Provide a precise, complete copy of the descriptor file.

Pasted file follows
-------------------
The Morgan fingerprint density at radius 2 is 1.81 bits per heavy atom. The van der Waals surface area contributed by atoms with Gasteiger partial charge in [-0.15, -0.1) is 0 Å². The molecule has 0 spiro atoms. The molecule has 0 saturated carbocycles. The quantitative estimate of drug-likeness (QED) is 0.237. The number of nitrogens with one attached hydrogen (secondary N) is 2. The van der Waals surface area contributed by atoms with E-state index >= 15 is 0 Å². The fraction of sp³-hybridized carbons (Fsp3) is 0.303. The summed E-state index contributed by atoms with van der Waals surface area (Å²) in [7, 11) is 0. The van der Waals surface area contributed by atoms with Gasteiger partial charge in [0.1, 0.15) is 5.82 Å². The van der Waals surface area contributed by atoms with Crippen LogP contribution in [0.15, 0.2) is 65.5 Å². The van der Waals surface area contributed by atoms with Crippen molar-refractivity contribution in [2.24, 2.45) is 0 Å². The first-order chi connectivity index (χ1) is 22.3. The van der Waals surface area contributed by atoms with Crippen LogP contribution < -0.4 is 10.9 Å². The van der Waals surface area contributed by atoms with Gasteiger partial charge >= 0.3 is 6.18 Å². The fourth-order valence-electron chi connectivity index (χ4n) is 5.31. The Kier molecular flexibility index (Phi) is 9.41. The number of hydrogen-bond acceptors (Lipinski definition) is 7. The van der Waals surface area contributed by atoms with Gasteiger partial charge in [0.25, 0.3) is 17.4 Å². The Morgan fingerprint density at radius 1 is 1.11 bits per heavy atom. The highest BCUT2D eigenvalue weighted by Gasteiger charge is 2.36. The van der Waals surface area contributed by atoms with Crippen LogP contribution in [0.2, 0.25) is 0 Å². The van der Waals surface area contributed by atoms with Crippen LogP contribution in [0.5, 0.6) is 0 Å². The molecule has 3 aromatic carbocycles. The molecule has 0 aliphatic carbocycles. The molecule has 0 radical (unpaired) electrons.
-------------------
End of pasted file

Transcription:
The Morgan fingerprint density at radius 2 is 1.81 bits per heavy atom. The van der Waals surface area contributed by atoms with Gasteiger partial charge in [-0.15, -0.1) is 0 Å². The molecule has 0 spiro atoms. The molecule has 0 saturated carbocycles. The quantitative estimate of drug-likeness (QED) is 0.237. The number of nitrogens with one attached hydrogen (secondary N) is 2. The van der Waals surface area contributed by atoms with E-state index >= 15 is 0 Å². The fraction of sp³-hybridized carbons (Fsp3) is 0.303. The summed E-state index contributed by atoms with van der Waals surface area (Å²) in [7, 11) is 0. The van der Waals surface area contributed by atoms with Gasteiger partial charge in [0.1, 0.15) is 5.82 Å². The van der Waals surface area contributed by atoms with Crippen LogP contribution in [0.15, 0.2) is 65.5 Å². The van der Waals surface area contributed by atoms with Crippen molar-refractivity contribution in [2.24, 2.45) is 0 Å². The first-order chi connectivity index (χ1) is 22.3. The van der Waals surface area contributed by atoms with Crippen LogP contribution < -0.4 is 10.9 Å². The van der Waals surface area contributed by atoms with Gasteiger partial charge >= 0.3 is 6.18 Å². The fourth-order valence-electron chi connectivity index (χ4n) is 5.31. The Kier molecular flexibility index (Phi) is 9.41. The number of hydrogen-bond acceptors (Lipinski definition) is 7. The van der Waals surface area contributed by atoms with Gasteiger partial charge in [0.25, 0.3) is 17.4 Å². The Morgan fingerprint density at radius 1 is 1.11 bits per heavy atom. The highest BCUT2D eigenvalue weighted by Gasteiger charge is 2.36. The van der Waals surface area contributed by atoms with Crippen LogP contribution in [0.2, 0.25) is 0 Å². The van der Waals surface area contributed by atoms with Crippen LogP contribution in [0.5, 0.6) is 0 Å². The molecule has 3 aromatic carbocycles. The molecule has 0 aliphatic carbocycles. The molecule has 0 radical (unpaired) electrons.